The difference between discrimination and belief


Evan Fox


Lately, it seems as if America has become a nation of lines instead of the melting pot it was originally meant to be. When I say lines, I mean people are being separated by different issues. Opinions are becoming actions and those who wish to stay neutral are being forced to a side.

The nation was founded as a place where people can be free from persecution. Originally it was in order to practice religion freely. It soon became about personal freedoms and equal rights for all individuals. Granted, America has fallen short of those ideals and has had to recover from major pitfalls.

Great orators and their quieter counterparts once brought great change and won many victories. The Civil Rights Movement is the most recent one that comes to mind. People were not afraid to strive for change and let their voice be heard. It was a glorious time.

The sad part is, those times seem to be fading.

People are being told what to do. They are forced to put aside their beliefs because individuals take offense. I read an article recently where a man sued his ex-wife because she took her 11-year-old daughter to a “Pink” concert, claiming abuse of parental discretion. The judge threw it out and in his decision mentioned how divorced parents are increasingly using the courts to “referee divorced parents.”

I also read an article about a bakery and florist in two separate areas that were fined for not providing services to homosexual wedding ceremonies, claiming it infringed on the plaintiffs’ basic human rights.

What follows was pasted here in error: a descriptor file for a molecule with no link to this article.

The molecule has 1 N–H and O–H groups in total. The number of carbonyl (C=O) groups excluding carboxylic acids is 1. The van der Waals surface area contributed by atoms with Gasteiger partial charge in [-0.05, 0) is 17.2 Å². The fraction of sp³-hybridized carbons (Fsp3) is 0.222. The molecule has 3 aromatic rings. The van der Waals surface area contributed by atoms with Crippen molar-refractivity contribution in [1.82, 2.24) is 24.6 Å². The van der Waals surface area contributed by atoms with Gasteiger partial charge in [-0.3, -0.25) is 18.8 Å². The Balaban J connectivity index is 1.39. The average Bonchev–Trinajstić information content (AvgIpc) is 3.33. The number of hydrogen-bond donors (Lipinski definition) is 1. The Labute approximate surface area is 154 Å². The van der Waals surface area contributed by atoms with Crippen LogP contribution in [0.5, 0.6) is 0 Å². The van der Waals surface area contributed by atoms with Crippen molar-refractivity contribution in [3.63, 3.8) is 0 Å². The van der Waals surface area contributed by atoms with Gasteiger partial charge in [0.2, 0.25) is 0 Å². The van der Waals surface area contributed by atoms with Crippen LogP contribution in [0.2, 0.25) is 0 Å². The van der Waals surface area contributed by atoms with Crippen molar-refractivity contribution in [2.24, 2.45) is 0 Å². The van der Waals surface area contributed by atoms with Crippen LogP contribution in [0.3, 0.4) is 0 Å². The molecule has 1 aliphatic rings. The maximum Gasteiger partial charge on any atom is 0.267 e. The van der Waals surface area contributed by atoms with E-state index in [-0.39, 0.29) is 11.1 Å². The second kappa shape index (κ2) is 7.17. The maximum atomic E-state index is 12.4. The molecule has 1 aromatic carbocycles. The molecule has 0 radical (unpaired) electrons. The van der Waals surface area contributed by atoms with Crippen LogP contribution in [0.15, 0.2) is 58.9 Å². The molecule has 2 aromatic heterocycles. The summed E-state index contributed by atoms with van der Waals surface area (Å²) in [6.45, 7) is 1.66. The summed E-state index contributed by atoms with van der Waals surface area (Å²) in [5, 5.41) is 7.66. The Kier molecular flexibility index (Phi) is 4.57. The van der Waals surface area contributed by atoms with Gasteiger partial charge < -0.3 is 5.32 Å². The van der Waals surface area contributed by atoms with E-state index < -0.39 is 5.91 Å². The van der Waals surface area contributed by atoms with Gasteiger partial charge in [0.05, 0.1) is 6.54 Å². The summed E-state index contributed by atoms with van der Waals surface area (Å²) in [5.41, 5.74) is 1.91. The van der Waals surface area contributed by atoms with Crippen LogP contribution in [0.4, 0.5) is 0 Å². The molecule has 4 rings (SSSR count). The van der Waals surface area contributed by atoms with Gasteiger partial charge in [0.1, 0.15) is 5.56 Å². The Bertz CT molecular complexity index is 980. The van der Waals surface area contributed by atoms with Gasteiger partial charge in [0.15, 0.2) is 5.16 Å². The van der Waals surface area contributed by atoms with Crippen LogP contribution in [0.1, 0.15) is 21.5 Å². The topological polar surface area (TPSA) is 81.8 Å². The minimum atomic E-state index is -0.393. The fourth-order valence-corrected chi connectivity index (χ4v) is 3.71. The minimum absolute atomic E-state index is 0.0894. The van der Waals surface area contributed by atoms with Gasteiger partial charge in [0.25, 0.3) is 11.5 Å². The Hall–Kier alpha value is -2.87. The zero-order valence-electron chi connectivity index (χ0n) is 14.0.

To my knowledge, “Pink” isn’t a horrendous influence and the owners of the shops weren’t on a warpath. What was reported was that they provided normal services to homosexuals, but refused to work the ceremonies as it went against their religious views. It was not a Westboro situation. They were calm and apologized, yet now their businesses are in danger due to lawsuits brought against them.

The point I am trying to make is the fact that America has become a nation that sprints straight to the court system when any offense is perceived. What happened to people coming to terms with each other? Where is the discussion?

I am not condoning discrimination in any way, but there is a line between discrimination and standing up for your own beliefs. As long as there was not hate-filled speech or an ulterior motive, can a business not refuse service? Will a no shoes, no shirt policy become harassment one day?

All I’m asking for is that people take the time to discuss the issue. Just because a person does not do something does not mean they are automatically bigots or purposefully infringing on someone’s rights.

Take the time to see where a person is coming from and the reasoning behind their actions. Besides, we live in America, the land of capitalism. Where one business refuses, there’s a host of them perfectly willing to serve.

Stand up for what you believe in, but remember that others are simply doing the same.